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Puerto Rico Geography
 
 
 

General

Puerto Rico consists of the main island of Puerto Rico and various smaller islands, including Vieques, Culebra, Mona, Desecheo, and Caja de Muertos. Of these last five, only Culebra and Vieques are inhabited year-round. Mona is uninhabited most of the year except for employees of the Puerto Rico Department of Natural Resources. There are also many other even smaller islands including Monito and "La Isleta de San Juan" which includes Old San Juan and Puerta de Tierra.

The Commonwealth of Puerto Rico has an area of 13,790 square km (5,320 sq mi), of which 8,870 square km (3,420 sq mi) is land and 4,921 square km (1,900 sq mi) is water. The maximum length of the main island from east to west is 180 km (110 mi), and the maximum width from north to south is 65 km (40 mi). Puerto Rico is the smallest of the Greater Antilles. It is 80% of the size of Jamaica, just over 18% of the size of Hispaniola and 8% of the size of Cuba, the largest of the Greater Antilles.

Puerto Rico is mostly mountainous with large coastal areas in the north and south. The main mountain range is called "La Cordillera Central" (The Central Range). The highest elevation in Puerto Rico, Cerro de Punta 1,339 m (4,390 ft), is located in this range. Another important peak is El Yunque, one of the highest in the Sierra de Luquillo at the El Yunque National Forest, with an elevation of 1,065 m (3,490 ft).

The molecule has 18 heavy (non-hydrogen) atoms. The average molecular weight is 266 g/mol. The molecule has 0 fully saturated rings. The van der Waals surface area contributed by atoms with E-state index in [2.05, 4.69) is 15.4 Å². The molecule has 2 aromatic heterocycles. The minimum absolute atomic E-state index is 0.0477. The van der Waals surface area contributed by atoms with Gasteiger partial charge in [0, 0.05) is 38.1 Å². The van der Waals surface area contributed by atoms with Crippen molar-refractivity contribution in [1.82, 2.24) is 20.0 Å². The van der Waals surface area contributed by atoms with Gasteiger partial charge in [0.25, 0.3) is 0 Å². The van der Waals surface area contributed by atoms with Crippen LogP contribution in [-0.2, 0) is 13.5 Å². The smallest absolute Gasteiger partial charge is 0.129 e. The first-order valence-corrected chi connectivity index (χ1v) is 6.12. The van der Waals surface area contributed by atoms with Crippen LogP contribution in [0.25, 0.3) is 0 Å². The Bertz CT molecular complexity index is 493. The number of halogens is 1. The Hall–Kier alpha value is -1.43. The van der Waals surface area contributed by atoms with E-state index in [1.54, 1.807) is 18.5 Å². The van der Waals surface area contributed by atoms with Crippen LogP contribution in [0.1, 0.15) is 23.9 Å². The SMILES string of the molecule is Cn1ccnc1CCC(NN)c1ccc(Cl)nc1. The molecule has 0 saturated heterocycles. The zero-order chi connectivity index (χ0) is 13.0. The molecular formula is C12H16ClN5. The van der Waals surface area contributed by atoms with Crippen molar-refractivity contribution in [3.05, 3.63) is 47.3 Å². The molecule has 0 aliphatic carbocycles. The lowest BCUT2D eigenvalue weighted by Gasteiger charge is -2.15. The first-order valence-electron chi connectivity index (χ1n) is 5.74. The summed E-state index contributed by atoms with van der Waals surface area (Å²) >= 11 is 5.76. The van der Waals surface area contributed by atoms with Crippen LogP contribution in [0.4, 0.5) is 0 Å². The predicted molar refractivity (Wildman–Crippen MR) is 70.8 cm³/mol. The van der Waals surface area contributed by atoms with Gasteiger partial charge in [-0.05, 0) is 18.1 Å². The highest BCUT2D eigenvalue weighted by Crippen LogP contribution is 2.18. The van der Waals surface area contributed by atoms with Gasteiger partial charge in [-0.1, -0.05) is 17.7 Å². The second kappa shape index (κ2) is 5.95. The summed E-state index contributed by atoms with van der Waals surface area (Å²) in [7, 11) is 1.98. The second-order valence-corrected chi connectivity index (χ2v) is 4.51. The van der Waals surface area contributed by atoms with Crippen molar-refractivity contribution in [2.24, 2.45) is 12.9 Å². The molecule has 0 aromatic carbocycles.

Puerto Rico has 17 lakes, all man-made, and more than 50 rivers, most originating in the Cordillera Central.[93] Rivers in the northern region of the island are typically longer and of higher water flow rates than those of the south, since the south receives less rain than the central and northern regions.

Puerto Rico is composed of Cretaceous to Eocene volcanic and plutonic rocks, overlain by younger oligocene and more recent carbonates and other sedimentary rocks. Most of the caverns and karst topography on the island occurs in the northern region in the carbonates. The oldest rocks are approximately 190 million years old (Jurassic) and are located at Sierra Bermeja in the southwest part of the island. They may represent part of the oceanic crust and are believed to come from the Pacific Ocean realm.

Puerto Rico lies at the boundary between the Caribbean and North American plates and is being deformed by the tectonic stresses caused by their interaction. These stresses may cause earthquakes and tsunamis. These seismic events, along with landslides, represent some of the most dangerous geologic hazards in the island and in the northeastern Caribbean. The most recent major earthquake occurred on October 11, 1918 and had an estimated magnitude of 7.5 on the Richter scale. It originated off the coast of Aguadilla and was accompanied by a tsunami.

The Puerto Rico Trench, the largest and deepest trench in the Atlantic, is located about 115 km (71 mi) north of Puerto Rico at the boundary between the Caribbean and North American plates. It is 280 km (170 mi) long. At its deepest point, named the Milwaukee Deep, it is almost 8,400 m (28,000 ft) deep, or about 5.2 miles.

Located in the tropics, Puerto Rico has an average temperature of 82.4°F (30°C) throughout the year. Temperatures do not change drastically throughout the seasons. The temperature in the south is usually a few degrees higher than the north and temperatures in the central interior mountains are always cooler than the rest of the island. The Hurricane season spans from June to November. The all-time low in Puerto Rico has been 39°F (4°C), registered in Aibonito.


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